Chamberlain also attempted 3,159 total shots that season. Think about what that did to his shot totals per 48 minutes compared to Durant and Jordan.
Now look at what it did:
|KD. vs. MJ. vs. Wilt|
|Player||FGA Per 48 Minutes||PPG|
|Wilt 1961-62 Overall||39.1||50.4|
|MJ 1986-87 Overall||33.3||37.1|
|MJ During Streak||34.2||37.3|
|KD 2013-14 Overall||25.8||32.1|
|KD During Streak||27.1||34.8|
|Basketball-Reference and NBA.com.|
Notice how many more shot attempts Chamberlain was averaging. Again, those 39.1 shots per 48 minutes were actually less than he was attempting a night. The per-48 minute totals are just a cleaner way to show contrast.
For argument's sake, let's say Durant was attempting 39.5 shots every game like Chamberlain did in 1961-62. Based on his scoring output during this streak—34.8 points on 22.2 field-goal attempts—Durant would be averaging 61.9 points per game, easily exceeding Chamberlain's mark of 50.4.
To be certain, this is beyond rough. Durant would never play enough minutes to hoist up that many shots, nor would he launch that many if he did. There's also the three-point line to consider.
But that's the thing. These are different generations we're talking about. Where Chamberlain had ridiculous size and inferior competition, Durant is obnoxiously efficient.
Don't measure their accomplishments against one another. They're so different. Chamberlain's 50.4 points per game and 106 consecutive 25-point outings were sensational then. Durant's scoring streak is spectacular now.
Then realize that, in spite of what Lawrence says, Durant's run is most definitely in the same galaxy as Chamberlain's.
The Doing Everything Thing
Perhaps more than anything, Durant's ability to do everything and anything else makes this scoring streak so special.
In addition to scoring so much, Durant is also averaging seven rebounds and 6.1 assists over his last 41 games. Can Jordan say the same of his 40-game dash?
|Doing It All|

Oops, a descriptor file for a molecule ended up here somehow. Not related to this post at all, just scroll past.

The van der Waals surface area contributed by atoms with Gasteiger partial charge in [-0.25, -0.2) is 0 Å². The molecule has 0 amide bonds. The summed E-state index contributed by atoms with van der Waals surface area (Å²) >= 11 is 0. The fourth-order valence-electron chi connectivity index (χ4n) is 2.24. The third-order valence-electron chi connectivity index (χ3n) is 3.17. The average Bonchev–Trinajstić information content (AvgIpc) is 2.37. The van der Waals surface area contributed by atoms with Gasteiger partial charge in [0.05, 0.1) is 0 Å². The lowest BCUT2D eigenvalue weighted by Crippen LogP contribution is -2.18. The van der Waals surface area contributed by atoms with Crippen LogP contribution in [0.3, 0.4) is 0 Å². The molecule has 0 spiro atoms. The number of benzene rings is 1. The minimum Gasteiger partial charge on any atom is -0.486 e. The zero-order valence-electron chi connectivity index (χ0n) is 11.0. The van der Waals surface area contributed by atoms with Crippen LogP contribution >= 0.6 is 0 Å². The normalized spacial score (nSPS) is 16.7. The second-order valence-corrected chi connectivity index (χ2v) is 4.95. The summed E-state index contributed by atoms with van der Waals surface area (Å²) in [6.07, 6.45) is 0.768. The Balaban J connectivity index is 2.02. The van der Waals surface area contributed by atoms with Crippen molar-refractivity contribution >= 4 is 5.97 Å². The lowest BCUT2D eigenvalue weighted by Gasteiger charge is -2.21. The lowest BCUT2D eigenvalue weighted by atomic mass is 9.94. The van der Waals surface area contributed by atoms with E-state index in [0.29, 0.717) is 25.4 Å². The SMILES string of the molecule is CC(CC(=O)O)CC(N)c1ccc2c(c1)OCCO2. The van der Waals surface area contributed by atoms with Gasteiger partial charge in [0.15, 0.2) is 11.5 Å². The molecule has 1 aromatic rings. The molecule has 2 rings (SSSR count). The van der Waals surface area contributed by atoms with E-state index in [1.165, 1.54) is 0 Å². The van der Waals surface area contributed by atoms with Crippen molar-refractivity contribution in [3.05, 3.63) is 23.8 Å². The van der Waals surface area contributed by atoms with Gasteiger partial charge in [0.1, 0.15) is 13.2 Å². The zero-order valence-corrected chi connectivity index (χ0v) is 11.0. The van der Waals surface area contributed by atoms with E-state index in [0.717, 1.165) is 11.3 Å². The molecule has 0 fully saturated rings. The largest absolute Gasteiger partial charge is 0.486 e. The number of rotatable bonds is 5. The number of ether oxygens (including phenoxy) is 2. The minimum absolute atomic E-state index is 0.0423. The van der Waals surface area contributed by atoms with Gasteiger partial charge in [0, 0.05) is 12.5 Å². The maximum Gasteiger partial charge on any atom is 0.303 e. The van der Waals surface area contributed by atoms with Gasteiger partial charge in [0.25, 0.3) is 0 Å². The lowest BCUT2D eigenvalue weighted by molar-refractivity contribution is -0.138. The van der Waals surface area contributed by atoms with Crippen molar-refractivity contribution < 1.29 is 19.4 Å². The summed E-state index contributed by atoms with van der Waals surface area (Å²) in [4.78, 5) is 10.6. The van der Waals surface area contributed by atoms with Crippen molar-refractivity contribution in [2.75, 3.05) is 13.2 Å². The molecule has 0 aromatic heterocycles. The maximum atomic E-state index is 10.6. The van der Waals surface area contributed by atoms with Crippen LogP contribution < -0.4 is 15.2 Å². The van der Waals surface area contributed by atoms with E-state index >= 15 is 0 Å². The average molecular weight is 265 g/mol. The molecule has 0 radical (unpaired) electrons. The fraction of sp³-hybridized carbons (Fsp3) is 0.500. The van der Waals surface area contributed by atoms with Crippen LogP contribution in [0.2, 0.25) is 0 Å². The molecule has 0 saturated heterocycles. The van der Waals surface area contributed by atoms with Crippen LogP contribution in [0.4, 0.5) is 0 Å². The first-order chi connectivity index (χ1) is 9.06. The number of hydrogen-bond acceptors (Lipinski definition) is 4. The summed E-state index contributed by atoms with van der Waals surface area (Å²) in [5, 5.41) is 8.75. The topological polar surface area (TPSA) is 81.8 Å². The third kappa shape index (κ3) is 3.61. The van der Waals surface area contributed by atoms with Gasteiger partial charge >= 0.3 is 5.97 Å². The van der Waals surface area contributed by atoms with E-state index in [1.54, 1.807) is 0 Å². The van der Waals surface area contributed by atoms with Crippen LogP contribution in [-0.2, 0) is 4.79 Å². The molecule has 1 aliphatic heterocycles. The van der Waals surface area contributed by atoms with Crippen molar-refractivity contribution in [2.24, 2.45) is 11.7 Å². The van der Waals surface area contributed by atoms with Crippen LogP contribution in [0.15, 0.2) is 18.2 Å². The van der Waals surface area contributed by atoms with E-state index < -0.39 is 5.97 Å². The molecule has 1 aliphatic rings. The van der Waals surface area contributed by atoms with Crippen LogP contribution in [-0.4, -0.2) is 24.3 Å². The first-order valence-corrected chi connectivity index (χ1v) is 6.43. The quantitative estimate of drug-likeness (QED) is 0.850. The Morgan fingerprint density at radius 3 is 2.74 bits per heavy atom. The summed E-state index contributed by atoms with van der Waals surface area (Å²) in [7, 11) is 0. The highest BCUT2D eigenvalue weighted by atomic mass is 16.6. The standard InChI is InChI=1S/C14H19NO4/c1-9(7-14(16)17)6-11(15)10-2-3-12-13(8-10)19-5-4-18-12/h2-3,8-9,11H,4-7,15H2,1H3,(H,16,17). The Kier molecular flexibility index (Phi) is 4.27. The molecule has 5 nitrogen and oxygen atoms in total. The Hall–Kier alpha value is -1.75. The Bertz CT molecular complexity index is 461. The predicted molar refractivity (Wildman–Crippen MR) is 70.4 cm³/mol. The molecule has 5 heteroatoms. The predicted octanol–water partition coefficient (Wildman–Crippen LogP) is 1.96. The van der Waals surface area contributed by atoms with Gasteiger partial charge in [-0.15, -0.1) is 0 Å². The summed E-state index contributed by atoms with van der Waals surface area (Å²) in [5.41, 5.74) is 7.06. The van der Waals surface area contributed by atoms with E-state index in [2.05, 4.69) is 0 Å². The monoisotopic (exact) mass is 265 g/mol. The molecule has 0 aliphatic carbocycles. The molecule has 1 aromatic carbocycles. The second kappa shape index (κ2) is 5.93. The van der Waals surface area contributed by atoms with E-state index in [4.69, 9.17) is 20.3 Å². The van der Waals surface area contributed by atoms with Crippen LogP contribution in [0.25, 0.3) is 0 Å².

|NBA.com and Basketball-Reference.|
This isn't another Jordan-Durant comparison. It's essentially a crash-course reminder.
Both Jordan and Durant did basically everything. They dabbled in different areas, but they were able to contribute in every aspect of the game—not just scoring.
That, again, matters.
Setting New Standards
As it turns out, Durant's scoring streak is more than just a scoring streak. It's a barrier-breaking efficiency streak as well.
Durant's streak is mostly Durant being Durant, redefining what we know about the correlation between efficiency and volume scoring. What's he's doing is unprecedented—and typical for him.
Take a look at his offensive numbers for the last 41 games compared to what he's doing this season:
|Durant Being Durant|
|Last 41 Games||34.8||11.4||22.2||51.5||2.8||7.1||39.5||57.9||64.8|
I mean, whoa.
For the life of his streak, and the entire season, Durant has maintained a true shooting percentage above 64 while attempting more than 20 shots per game.
Know how many other (qualified) players have done that in NBA history?
If Durant's current numbers hold, he'll have the highest true shooting percentage of any player to launch at least 20 field-goal attempts per game. Adrian Dantley currently holds the record. He notched a 62.2 true shooting percentage while jacking up 20.3 shots per game in 1980-81.
Better still, Durant is on pace to post the second-highest true shooting percentage of anyone to ever pour in at least 30 points per game, behind only—you guessed it—Dantley, who finished with 65.2 and 30.6, respectively, during the 1983-84 campaign.
That's makes Durant historically efficient. Not just during his scoring brigade, but for the entire season.
Even though some, like ESPN's Ethan Strauss, question its validity, it matters:
Even though First Take's Skip Bayless won't acknowledge its importance, it matters:
It matters because it's not something you can expect. Not entirely. Durant has paired volume scoring with unprecedented efficiency. That's something to acknowledge, something to laud.
Appreciate how often his points are coming. Appreciate how accurate he is.
Most of all, appreciate what this has meant for the Thunder, who have battled Russell Westbrook's extended absence, among other things, only to remain title contenders because of Durant and—largely—this streak.